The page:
Hibachi are technically a traditional Japanese device used for heating one's house. They are a basic, heat-proof container that holds charcoal.
The cooking devices that many people refer to as "hibachi" are what the Japanese would call "shichirin":
I'm guessing that the term "hibachi" was popularized in North America because "shichirin" can be hard to pronounce for Anglophones.
Somewhere along the way, primarily in North America, the term "hibachi" also started to be used to refer to teppanyaki:
I'm not sure when or why this started; perhaps it has something to do with the fact that Banihana confusingly refers to their teppanyaki restaurants as "hibachi-style".
Among these, teppanyaki is most similar to Mongolian barbecue, in which meat is cooked on large, round, cast iron griddles:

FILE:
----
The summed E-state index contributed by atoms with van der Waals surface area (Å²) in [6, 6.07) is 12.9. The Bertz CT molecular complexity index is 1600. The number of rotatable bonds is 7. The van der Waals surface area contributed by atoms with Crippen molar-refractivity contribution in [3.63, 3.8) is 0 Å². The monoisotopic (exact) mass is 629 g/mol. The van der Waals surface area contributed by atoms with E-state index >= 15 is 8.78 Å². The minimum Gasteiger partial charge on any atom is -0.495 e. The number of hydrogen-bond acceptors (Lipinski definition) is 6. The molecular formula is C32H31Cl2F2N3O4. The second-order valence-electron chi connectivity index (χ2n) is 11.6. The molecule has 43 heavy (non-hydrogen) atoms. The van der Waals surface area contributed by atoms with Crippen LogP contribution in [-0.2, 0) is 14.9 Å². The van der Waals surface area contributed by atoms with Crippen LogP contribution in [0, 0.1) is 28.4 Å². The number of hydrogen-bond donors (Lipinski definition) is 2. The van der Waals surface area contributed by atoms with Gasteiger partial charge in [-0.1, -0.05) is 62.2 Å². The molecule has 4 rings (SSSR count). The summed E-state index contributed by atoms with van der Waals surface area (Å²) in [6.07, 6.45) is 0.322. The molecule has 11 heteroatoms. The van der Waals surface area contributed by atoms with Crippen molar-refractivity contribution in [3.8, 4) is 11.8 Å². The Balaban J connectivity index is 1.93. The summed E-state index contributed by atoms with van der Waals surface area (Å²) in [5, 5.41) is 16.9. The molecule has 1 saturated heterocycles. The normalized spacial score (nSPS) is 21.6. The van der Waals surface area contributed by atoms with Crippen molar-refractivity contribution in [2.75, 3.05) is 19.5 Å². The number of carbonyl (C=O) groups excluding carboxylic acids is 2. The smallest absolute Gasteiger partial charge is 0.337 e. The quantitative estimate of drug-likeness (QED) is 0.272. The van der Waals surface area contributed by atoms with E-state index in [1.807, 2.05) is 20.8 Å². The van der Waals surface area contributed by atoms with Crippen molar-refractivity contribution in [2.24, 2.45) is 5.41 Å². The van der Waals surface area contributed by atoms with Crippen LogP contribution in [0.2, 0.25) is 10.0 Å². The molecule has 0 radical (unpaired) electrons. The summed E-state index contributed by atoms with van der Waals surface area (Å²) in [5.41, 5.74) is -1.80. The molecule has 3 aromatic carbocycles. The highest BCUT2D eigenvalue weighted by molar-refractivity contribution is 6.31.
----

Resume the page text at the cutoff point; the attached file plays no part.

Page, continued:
(Images taken from Wikipedia.)
If you were to actually go to a Japanese restaurant and cook your own food over a shichirin, it would likely be referred to as "yakiniku", which is believed to have some origins in Korean barbecue.
Whereas teppanyaki has been a traditional Japanese cooking method for a long time, "Mongolian barbecue" was developed in the 1970s in Taipei, Taiwan. During that time, Japanese Teppanyaki was very popular in Taiwan, so many people speculate that was actually the inspiration for Mongolian barbecue. There are also some similarities between the Japanese dish "jingisukan" and Mongolian barbecue, however, jingisukan predates Mongolian barbecue.